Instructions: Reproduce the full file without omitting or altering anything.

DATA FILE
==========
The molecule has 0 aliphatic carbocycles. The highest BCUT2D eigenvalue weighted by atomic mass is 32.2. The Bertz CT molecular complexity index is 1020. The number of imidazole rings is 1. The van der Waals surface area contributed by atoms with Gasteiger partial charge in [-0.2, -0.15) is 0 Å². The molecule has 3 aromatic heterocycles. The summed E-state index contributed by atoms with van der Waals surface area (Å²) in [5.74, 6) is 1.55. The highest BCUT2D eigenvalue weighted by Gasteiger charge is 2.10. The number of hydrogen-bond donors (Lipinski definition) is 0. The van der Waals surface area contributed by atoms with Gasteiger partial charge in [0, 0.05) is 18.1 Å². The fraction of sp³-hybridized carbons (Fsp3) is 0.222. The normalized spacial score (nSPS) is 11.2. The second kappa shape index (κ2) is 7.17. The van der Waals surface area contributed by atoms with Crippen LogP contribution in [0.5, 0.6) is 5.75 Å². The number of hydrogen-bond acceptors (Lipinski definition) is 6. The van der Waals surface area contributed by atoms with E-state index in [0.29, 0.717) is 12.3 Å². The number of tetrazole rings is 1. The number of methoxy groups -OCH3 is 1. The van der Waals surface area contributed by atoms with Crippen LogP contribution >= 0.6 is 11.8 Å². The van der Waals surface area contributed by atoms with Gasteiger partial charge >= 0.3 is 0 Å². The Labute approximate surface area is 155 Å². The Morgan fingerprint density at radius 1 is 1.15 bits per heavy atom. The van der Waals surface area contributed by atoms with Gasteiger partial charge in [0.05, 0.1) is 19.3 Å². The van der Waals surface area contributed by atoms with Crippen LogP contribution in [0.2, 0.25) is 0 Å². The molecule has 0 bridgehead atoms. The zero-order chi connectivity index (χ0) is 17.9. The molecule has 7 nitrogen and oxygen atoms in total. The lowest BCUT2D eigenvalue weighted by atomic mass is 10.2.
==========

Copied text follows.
The molecule has 0 aliphatic carbocycles. The highest BCUT2D eigenvalue weighted by atomic mass is 32.2. The Bertz CT molecular complexity index is 1020. The number of imidazole rings is 1. The van der Waals surface area contributed by atoms with Gasteiger partial charge in [-0.2, -0.15) is 0 Å². The molecule has 3 aromatic heterocycles. The summed E-state index contributed by atoms with van der Waals surface area (Å²) in [5.74, 6) is 1.55. The highest BCUT2D eigenvalue weighted by Gasteiger charge is 2.10. The number of hydrogen-bond donors (Lipinski definition) is 0. The van der Waals surface area contributed by atoms with Gasteiger partial charge in [0, 0.05) is 18.1 Å². The fraction of sp³-hybridized carbons (Fsp3) is 0.222. The normalized spacial score (nSPS) is 11.2. The second kappa shape index (κ2) is 7.17. The van der Waals surface area contributed by atoms with Crippen LogP contribution in [0.5, 0.6) is 5.75 Å². The number of hydrogen-bond acceptors (Lipinski definition) is 6. The van der Waals surface area contributed by atoms with E-state index in [0.29, 0.717) is 12.3 Å². The number of tetrazole rings is 1. The number of methoxy groups -OCH3 is 1. The van der Waals surface area contributed by atoms with Crippen LogP contribution >= 0.6 is 11.8 Å². The van der Waals surface area contributed by atoms with Gasteiger partial charge >= 0.3 is 0 Å². The Labute approximate surface area is 155 Å². The Morgan fingerprint density at radius 1 is 1.15 bits per heavy atom. The van der Waals surface area contributed by atoms with Gasteiger partial charge in [0.05, 0.1) is 19.3 Å². The van der Waals surface area contributed by atoms with Crippen LogP contribution in [0.2, 0.25) is 0 Å². The molecule has 0 bridgehead atoms. The zero-order chi connectivity index (χ0) is 17.9. The molecule has 7 nitrogen and oxygen atoms in total. The lowest BCUT2D eigenvalue weighted by atomic mass is 10.2.